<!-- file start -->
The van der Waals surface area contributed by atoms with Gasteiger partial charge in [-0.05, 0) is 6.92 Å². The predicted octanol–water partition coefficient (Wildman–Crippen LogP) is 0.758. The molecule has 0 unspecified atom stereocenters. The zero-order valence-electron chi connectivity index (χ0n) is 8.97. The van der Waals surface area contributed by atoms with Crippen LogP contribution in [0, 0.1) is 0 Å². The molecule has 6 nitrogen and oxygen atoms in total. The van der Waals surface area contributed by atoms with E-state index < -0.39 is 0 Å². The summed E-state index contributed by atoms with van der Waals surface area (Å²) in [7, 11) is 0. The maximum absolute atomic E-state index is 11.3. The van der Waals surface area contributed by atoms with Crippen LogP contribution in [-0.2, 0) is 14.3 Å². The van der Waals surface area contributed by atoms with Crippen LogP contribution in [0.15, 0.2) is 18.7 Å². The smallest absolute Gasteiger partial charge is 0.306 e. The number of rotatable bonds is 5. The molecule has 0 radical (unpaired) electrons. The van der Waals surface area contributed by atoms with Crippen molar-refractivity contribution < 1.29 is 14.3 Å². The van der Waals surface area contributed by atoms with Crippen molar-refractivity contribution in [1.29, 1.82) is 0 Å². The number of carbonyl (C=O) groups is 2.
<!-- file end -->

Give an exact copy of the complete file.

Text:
The van der Waals surface area contributed by atoms with Gasteiger partial charge in [-0.05, 0) is 6.92 Å². The predicted octanol–water partition coefficient (Wildman–Crippen LogP) is 0.758. The molecule has 0 unspecified atom stereocenters. The zero-order valence-electron chi connectivity index (χ0n) is 8.97. The van der Waals surface area contributed by atoms with Crippen LogP contribution in [0, 0.1) is 0 Å². The molecule has 6 nitrogen and oxygen atoms in total. The van der Waals surface area contributed by atoms with E-state index < -0.39 is 0 Å². The summed E-state index contributed by atoms with van der Waals surface area (Å²) in [7, 11) is 0. The maximum absolute atomic E-state index is 11.3. The van der Waals surface area contributed by atoms with Crippen LogP contribution in [-0.2, 0) is 14.3 Å². The van der Waals surface area contributed by atoms with Crippen LogP contribution in [0.15, 0.2) is 18.7 Å². The smallest absolute Gasteiger partial charge is 0.306 e. The number of rotatable bonds is 5. The molecule has 0 radical (unpaired) electrons. The van der Waals surface area contributed by atoms with Crippen molar-refractivity contribution < 1.29 is 14.3 Å². The van der Waals surface area contributed by atoms with Crippen molar-refractivity contribution in [1.29, 1.82) is 0 Å². The number of carbonyl (C=O) groups is 2.